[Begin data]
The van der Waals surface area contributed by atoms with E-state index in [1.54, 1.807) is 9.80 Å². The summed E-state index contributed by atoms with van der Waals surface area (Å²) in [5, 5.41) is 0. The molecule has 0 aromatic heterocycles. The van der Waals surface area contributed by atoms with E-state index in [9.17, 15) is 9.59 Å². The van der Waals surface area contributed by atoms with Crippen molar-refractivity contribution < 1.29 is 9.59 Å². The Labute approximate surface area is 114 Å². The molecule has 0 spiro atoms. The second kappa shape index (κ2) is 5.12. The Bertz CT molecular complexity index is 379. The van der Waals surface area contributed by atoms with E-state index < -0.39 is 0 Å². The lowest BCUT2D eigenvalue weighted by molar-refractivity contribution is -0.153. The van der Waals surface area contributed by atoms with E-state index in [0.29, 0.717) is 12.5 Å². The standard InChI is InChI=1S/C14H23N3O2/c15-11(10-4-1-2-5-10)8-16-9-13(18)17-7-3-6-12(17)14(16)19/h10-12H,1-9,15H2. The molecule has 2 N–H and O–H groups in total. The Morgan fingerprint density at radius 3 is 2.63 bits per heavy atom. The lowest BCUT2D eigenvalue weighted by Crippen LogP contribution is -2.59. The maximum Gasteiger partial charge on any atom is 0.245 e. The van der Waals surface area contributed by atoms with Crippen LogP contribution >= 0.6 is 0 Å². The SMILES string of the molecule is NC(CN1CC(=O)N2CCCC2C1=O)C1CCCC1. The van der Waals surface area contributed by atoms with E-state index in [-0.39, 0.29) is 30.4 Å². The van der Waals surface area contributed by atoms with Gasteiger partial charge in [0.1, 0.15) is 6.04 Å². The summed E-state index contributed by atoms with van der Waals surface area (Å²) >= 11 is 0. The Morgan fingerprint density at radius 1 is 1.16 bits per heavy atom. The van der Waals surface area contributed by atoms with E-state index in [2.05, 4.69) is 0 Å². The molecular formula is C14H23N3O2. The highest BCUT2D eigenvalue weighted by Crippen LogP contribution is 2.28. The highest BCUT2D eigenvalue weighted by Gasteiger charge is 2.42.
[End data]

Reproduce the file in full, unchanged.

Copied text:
The van der Waals surface area contributed by atoms with E-state index in [1.54, 1.807) is 9.80 Å². The summed E-state index contributed by atoms with van der Waals surface area (Å²) in [5, 5.41) is 0. The molecule has 0 aromatic heterocycles. The van der Waals surface area contributed by atoms with E-state index in [9.17, 15) is 9.59 Å². The van der Waals surface area contributed by atoms with Crippen molar-refractivity contribution < 1.29 is 9.59 Å². The Labute approximate surface area is 114 Å². The molecule has 0 spiro atoms. The second kappa shape index (κ2) is 5.12. The Bertz CT molecular complexity index is 379. The van der Waals surface area contributed by atoms with E-state index < -0.39 is 0 Å². The lowest BCUT2D eigenvalue weighted by molar-refractivity contribution is -0.153. The van der Waals surface area contributed by atoms with E-state index in [0.29, 0.717) is 12.5 Å². The standard InChI is InChI=1S/C14H23N3O2/c15-11(10-4-1-2-5-10)8-16-9-13(18)17-7-3-6-12(17)14(16)19/h10-12H,1-9,15H2. The molecule has 2 N–H and O–H groups in total. The Morgan fingerprint density at radius 3 is 2.63 bits per heavy atom. The lowest BCUT2D eigenvalue weighted by Crippen LogP contribution is -2.59. The maximum Gasteiger partial charge on any atom is 0.245 e. The van der Waals surface area contributed by atoms with Crippen LogP contribution >= 0.6 is 0 Å². The SMILES string of the molecule is NC(CN1CC(=O)N2CCCC2C1=O)C1CCCC1. The van der Waals surface area contributed by atoms with E-state index in [-0.39, 0.29) is 30.4 Å². The van der Waals surface area contributed by atoms with Gasteiger partial charge in [0.1, 0.15) is 6.04 Å². The summed E-state index contributed by atoms with van der Waals surface area (Å²) >= 11 is 0. The Morgan fingerprint density at radius 1 is 1.16 bits per heavy atom. The van der Waals surface area contributed by atoms with E-state index in [2.05, 4.69) is 0 Å². The molecular formula is C14H23N3O2. The highest BCUT2D eigenvalue weighted by Crippen LogP contribution is 2.28. The highest BCUT2D eigenvalue weighted by Gasteiger charge is 2.42.